Futures Market Update – Markets and Volatility

As the summer comes to an end, we look forward to volatility returning to the market place.  Historically, the summer months are a low volume trade; however, the good old saying of “sell in May and go away” has not worked this year.  The equity index markets are at all-time highs and have seen about a 6.5 % overall increase since the beginning of May. Aside from the June 24th Brexit Vote causing unexpected volatility and a significant drop in the market, equity products remained quiet.  However, this lack of volatility and small daily ranges, does not always carry over in all futures asset classes.

Let’s take the grain markets for instance.  In the month of June, corn options traded a record average of 164,787 contracts per day, including a single day record of 407,130 contracts on the last day of the month.  Soybean options hit a record open interest of 1.4 million contracts on June 23rd, per the CME June options complex overview.  Outright soybean futures had more than a handful of days with over 60 cent ranges, some of which even hit lock limit days.  The reason behind this is seasonal.  While equity index products are typically quiet in the summer months, the grain markets are at their busiest crop growing season.  This causes uncertainty due to crop reports being released throughout the summer months.  Often times the age old theory of “buy the rumor sell the fact” psychological trade is the driver of these wild swings.  That being said, it is very important to know the products you are trading, both fundamentally, as well as, technically.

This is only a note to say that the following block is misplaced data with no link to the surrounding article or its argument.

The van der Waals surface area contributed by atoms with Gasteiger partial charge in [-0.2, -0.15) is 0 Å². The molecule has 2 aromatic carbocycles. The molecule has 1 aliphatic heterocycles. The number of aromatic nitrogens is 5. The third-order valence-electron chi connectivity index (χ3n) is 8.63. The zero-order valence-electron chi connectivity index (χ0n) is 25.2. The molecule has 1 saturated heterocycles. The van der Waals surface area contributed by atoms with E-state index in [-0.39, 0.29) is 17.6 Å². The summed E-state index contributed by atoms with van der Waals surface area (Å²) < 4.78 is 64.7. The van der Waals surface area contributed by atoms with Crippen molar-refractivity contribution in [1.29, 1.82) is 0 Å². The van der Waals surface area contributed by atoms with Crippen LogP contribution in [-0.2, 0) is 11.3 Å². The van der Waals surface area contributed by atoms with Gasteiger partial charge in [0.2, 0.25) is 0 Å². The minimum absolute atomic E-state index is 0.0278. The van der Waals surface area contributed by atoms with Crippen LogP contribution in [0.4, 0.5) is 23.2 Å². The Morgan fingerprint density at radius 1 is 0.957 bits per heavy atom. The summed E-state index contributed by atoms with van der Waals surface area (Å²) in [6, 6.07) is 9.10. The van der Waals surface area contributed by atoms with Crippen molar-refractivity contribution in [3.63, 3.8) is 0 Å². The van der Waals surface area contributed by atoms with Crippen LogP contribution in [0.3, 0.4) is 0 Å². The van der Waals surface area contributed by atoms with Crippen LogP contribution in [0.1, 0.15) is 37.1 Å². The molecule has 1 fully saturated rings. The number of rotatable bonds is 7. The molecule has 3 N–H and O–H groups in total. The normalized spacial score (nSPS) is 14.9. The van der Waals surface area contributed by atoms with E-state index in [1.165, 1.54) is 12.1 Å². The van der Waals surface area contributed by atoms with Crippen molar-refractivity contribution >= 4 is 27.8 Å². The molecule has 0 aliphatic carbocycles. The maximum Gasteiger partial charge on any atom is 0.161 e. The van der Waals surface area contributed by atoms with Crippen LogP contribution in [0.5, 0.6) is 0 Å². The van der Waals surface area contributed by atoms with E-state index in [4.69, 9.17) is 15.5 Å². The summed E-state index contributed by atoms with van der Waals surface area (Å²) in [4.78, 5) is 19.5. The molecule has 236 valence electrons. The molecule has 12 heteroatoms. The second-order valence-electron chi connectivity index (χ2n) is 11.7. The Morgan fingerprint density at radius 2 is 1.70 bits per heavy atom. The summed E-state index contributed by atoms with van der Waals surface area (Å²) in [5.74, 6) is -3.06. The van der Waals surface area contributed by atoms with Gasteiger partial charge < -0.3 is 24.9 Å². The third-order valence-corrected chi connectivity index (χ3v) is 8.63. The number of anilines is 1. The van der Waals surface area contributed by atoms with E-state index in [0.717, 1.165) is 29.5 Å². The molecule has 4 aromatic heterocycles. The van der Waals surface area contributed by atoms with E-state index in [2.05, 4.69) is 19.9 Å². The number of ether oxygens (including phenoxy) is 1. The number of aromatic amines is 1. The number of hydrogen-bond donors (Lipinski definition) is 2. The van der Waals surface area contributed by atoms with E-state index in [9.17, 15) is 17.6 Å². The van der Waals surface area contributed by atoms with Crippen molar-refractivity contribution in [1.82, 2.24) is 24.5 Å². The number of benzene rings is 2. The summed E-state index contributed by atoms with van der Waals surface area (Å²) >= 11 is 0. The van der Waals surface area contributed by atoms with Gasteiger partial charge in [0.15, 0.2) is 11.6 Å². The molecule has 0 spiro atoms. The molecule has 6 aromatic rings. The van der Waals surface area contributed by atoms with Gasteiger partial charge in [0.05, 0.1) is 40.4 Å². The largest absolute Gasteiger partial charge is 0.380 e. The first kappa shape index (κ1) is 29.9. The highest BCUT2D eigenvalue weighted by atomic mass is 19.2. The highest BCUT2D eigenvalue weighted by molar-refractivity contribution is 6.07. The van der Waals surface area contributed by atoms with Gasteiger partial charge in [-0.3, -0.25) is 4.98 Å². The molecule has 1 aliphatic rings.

Another story of the summer has been the crude oil market.  In the last 10 years, we have seen crude as high as 100 dollars a barrel during the summer driving months.  That is certainly not the case this year.  Crude Oil hit a 15 year low this past February, and hasn’t recovered since.  OPEC members are set to discuss the market when they gather for the International Energy Forum next month, but according to two delegates, there are no plans to renew the failed push for an output freeze as stated in a recent Bloomberg article.  Nonetheless, the simple mention of freeze talks may cause the oil market to catch a bid in the coming months.

The reassuring aspect of markets and their seasonal volatility, whether high or low, is there is always an opportunity to implement options strategies into any trading condition.  The key is to look at the current implied volatility to create your options strategies.  As the summer sun sets and Q4 begins along with the reality of the election season upon us, markets will notice an increased implied volatility in the further out expirations.  Such circumstances can produce great trading environments for both intraday and longer term plays.  If you haven’t yet opened a futures account and want to take advantage of trading opportunities across all asset classes, enable futures on your OptionsHouse account.

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